The company that operates the Channel tunnel is to complete its €1.7bn ($2.65bn) capital raising with a placing of €336m of shares to be completed on Thursday.
The shares represent the 30 per cent of rights to new shares in Groupe Eurotunnel not exercised by existing shareholders under the rights issue, launched in April.
The two-day exercise – which started on Wednesday – will see private shareholders lose their status as Eurotunnel’s largest shareholder group. When the company’s complex restructuring, started last year, completes in 2010, they will hold around 36 per cent of the shares, against nearly 100 per cent before the restructuring.
However, the proportion will still be far higher than the 13 per cent that looked likely when the restructuring – needed to combat falling revenues and reduce debt – was first announced.
Jacques Gounon, executive chairman, said existing shareholders’ take-up of 70 per cent of the rights on offer clearly demonstrated strong support for the new Eurotunnel. “The private placement of unsubscribed shares by a banking syndicate of top rate institutions should attract new shareholders seeking long-term investments, for whom Eurotunnel, as an infrastructure owner, will represent real value for the future,” he said.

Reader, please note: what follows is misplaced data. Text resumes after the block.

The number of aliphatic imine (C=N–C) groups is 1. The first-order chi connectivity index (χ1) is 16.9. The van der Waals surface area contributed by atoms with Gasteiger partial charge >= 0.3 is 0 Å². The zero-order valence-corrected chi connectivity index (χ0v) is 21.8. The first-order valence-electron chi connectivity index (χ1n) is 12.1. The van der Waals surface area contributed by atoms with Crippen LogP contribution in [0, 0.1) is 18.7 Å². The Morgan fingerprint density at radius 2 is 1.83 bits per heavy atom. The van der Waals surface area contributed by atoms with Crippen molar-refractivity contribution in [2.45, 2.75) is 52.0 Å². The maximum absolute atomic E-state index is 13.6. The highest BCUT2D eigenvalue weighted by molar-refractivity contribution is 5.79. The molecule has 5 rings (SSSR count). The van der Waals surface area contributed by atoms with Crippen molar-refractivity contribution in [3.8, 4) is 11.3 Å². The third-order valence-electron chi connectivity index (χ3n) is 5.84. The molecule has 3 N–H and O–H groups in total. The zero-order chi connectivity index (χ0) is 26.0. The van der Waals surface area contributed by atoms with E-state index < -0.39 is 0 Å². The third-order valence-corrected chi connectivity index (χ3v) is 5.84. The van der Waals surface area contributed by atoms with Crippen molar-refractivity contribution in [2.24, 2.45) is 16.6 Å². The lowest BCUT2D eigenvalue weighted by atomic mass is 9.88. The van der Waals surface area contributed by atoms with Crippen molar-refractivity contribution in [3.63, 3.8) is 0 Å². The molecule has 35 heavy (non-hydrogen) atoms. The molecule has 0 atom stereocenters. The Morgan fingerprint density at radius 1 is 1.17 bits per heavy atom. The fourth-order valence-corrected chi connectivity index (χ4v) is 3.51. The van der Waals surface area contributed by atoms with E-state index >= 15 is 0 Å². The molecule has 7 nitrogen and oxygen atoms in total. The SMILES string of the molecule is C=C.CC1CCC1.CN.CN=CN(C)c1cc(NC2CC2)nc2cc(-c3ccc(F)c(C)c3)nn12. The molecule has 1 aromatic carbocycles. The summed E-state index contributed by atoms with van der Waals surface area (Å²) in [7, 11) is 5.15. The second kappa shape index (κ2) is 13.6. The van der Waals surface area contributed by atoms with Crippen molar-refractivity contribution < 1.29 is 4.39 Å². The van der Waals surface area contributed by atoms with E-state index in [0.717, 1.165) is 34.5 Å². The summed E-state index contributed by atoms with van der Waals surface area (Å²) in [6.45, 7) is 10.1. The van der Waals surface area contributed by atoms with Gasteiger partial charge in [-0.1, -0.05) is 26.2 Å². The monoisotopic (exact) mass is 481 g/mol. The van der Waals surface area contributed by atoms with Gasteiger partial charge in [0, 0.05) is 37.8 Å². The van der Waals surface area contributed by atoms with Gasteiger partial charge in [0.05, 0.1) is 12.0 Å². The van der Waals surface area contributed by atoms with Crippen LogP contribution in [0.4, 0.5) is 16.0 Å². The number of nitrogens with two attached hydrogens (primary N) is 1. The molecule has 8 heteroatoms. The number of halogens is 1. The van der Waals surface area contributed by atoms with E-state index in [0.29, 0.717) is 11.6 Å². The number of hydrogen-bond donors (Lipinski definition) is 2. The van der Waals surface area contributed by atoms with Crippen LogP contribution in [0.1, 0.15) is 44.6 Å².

The complex fundraising exercise was launched to ensure Eurotunnel could buy out a series of convertible debt instruments created during last year’s restructuring before they turned into shares. Eurotunnel’s unexpectedly strong share price performance means that the rights issue and other capital-raising will dilute existing shareholders less than the conversion of the instruments would have done.
During the capital raising’s first stage, in March, Eurotunnel issued €800m in deferred shares to buy out a first set of creditors. Goldman Sachs’ infrastructure fund, which underwrote that issue, took €650m of the shares, meaning it will end up as holder of around 15 per cent of the company in 2010.
At the discounted rights price of €8.75 a share, the rights issue has raised €641m already. Holders of unused rights will be paid the difference between the rights price and the share price – €10.76 in Paris on Wednesday – and the shares sold to institutional investors.
The reduction in Eurotunnel’s debt – from €9.18bn before the restructuring to €5.85bn at the start of this year – and strong traffic on Eurostar passenger trains and Eurotunnel’s car and truck shuttles enabled Eurotunnel to declare its first annual net profit in April this year. The company was founded in 1986 to build and operate the tunnel but struggled because of higher-than-expected building costs and lower-than-expected traffic.